NEW YORK (Reuters) - Fans of British author E.L. James' Fifty Shades Of Grey erotic trilogy clamoured on Thursday to get the first copies of her new book Grey, a version of the first novel told through the eyes of her famous male character.
At Barnes & Noble bookstore in Manhattan, where James was doing a book signing on Thursday, the line stretched around the block.
"Grey was the highest Kindle pre-order book of the year on Amazon.com when it was released as an ebook at midnight and is expected to be an instant bestseller.
Publisher Vintage Books, a division of Knopf Doubleday Publishing Group, supplied a million copies of the novel to bookstores.
Fifty Shades Of Grey and its two sequels Fifty Shades Darker and Fifty Shades Freed sold more than 125 million copies worldwide and was published in 52 languages.
James, who dedicated the novel to fans who asked for a book told from the perspective of billionaire Christian Grey, said the book was not difficult to write.
"I thought it would be hard but once I found his voice it was actually quite easy. Like any man, he is not observant, at all," she said in an interview on the Today early morning news show.
In the novel, James gets into the mind of the handsome, troubled 27-year-old business tycoon with a penchant for kinky sex, who introduces naive college student Anastasia Steele to sadomasochism and bondage.
The novels have been dubbed "mommy porn" for the fantasy they provide for their millions of fans.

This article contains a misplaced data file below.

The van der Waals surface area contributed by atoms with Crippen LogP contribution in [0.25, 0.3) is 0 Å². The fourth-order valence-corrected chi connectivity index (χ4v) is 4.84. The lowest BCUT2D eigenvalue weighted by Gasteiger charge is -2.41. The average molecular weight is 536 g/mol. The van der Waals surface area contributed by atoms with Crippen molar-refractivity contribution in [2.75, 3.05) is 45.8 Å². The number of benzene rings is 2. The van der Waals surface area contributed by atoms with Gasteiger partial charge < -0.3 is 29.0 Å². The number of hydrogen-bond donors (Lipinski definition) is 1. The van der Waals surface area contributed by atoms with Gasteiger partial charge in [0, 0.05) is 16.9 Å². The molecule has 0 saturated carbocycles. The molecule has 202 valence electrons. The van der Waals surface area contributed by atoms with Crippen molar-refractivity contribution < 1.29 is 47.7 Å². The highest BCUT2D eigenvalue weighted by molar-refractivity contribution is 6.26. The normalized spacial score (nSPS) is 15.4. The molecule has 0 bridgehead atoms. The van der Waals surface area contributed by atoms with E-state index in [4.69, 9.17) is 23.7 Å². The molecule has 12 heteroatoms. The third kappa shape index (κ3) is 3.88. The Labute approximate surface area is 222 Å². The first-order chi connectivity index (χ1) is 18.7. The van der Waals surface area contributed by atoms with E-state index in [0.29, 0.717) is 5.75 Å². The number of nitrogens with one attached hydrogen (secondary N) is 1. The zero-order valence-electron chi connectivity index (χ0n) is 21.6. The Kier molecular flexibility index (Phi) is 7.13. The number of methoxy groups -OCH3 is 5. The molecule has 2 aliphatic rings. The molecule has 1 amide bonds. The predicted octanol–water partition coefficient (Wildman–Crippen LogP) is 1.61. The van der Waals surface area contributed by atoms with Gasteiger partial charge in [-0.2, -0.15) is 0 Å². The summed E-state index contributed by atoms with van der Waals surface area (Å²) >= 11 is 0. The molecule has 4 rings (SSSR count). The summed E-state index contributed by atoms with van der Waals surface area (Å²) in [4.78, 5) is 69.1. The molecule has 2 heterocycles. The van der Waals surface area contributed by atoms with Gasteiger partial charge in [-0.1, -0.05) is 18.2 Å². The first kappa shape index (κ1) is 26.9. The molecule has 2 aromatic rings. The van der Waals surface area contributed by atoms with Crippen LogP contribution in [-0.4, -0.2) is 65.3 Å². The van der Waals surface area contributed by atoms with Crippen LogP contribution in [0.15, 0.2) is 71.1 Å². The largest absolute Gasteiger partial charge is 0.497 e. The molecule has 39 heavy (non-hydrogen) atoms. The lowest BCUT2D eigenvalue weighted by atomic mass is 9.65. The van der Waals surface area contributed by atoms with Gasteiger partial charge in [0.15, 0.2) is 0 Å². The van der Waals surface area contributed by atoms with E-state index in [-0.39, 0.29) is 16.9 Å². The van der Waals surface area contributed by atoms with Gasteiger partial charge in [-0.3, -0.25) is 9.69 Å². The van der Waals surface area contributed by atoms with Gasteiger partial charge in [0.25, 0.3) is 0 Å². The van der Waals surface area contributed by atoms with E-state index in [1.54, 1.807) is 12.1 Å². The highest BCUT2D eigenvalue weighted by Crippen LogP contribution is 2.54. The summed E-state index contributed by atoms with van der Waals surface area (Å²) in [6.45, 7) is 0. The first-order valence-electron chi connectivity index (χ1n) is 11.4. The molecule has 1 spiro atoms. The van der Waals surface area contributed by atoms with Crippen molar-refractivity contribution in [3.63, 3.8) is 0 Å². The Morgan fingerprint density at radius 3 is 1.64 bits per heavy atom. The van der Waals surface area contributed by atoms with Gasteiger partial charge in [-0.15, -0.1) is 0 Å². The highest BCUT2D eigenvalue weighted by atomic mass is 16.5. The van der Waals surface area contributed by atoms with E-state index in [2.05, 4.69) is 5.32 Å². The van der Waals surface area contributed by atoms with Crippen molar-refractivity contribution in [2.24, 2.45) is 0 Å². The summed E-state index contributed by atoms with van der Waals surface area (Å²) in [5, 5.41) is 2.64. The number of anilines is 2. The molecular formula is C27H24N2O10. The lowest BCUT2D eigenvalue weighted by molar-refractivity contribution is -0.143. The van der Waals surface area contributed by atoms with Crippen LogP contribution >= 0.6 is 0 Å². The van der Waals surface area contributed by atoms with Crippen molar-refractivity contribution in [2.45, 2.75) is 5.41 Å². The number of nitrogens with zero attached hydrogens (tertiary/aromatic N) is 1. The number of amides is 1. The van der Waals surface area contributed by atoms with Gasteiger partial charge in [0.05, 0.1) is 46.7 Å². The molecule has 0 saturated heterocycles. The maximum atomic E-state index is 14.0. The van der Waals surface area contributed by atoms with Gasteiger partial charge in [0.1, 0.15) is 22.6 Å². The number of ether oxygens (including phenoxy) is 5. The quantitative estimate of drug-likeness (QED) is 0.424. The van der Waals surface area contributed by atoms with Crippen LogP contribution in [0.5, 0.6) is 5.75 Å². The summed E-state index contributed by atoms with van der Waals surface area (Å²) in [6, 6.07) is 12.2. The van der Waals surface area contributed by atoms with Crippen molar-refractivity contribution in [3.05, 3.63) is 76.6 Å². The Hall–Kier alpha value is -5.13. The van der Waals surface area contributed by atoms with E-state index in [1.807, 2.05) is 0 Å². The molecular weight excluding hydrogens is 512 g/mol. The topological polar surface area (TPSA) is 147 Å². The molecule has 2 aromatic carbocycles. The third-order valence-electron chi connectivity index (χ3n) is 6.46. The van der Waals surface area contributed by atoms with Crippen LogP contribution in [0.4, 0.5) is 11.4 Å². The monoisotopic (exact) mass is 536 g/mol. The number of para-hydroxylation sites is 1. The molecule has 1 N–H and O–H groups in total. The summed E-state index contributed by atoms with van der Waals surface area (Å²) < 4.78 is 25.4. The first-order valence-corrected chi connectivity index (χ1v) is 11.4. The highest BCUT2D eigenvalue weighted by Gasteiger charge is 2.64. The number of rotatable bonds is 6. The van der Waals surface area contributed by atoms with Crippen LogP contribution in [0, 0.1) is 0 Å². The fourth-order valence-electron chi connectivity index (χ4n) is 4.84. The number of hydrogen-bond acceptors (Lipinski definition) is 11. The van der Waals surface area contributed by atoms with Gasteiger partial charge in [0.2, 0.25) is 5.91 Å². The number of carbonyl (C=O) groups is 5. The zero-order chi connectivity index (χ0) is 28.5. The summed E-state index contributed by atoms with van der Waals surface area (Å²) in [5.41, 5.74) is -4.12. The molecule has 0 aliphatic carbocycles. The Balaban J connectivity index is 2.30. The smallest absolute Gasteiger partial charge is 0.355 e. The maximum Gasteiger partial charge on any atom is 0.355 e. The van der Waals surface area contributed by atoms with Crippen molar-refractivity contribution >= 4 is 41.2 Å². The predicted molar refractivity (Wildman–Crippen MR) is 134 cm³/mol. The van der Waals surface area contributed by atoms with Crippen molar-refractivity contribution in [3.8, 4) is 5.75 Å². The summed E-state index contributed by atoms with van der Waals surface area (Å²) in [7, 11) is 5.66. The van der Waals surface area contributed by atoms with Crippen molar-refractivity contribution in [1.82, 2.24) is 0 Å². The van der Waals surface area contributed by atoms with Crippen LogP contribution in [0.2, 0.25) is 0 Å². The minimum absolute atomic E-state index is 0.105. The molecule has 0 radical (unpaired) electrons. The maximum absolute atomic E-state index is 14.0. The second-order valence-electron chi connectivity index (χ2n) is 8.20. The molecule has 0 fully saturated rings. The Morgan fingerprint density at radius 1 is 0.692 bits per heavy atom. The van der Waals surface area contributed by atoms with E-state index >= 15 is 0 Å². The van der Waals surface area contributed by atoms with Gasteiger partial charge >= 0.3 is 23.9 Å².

Early reviews of Grey say it is the raunchiest book of the series and holds nothing back in revealing Grey's deepest desires and secrets.
"While action-hungry fans will be thrilled by the more graphic sex scenes, romance lovers will finally get the answers they've been craving," said Britain's Daily Mirror newspaper.
The Guardian newspaper chimed in saying, "This book is far more realistic and creepy beyond belief."
The first book of the trilogy was turned into an R-rated film by Comcast Corp-owned Universal Pictures starring Dakota Johnson and Jamie Dornan, grossing more than US$500 million (S$666 million) at the global box office since its February release.
Several countries, including India, Malaysia, Indonesia and Kenya, banned the film from their theatres because of its erotic content.
Critics said the movie blurred the lines between healthy and harmful sex.
Film adaptations of the second and third books are planned.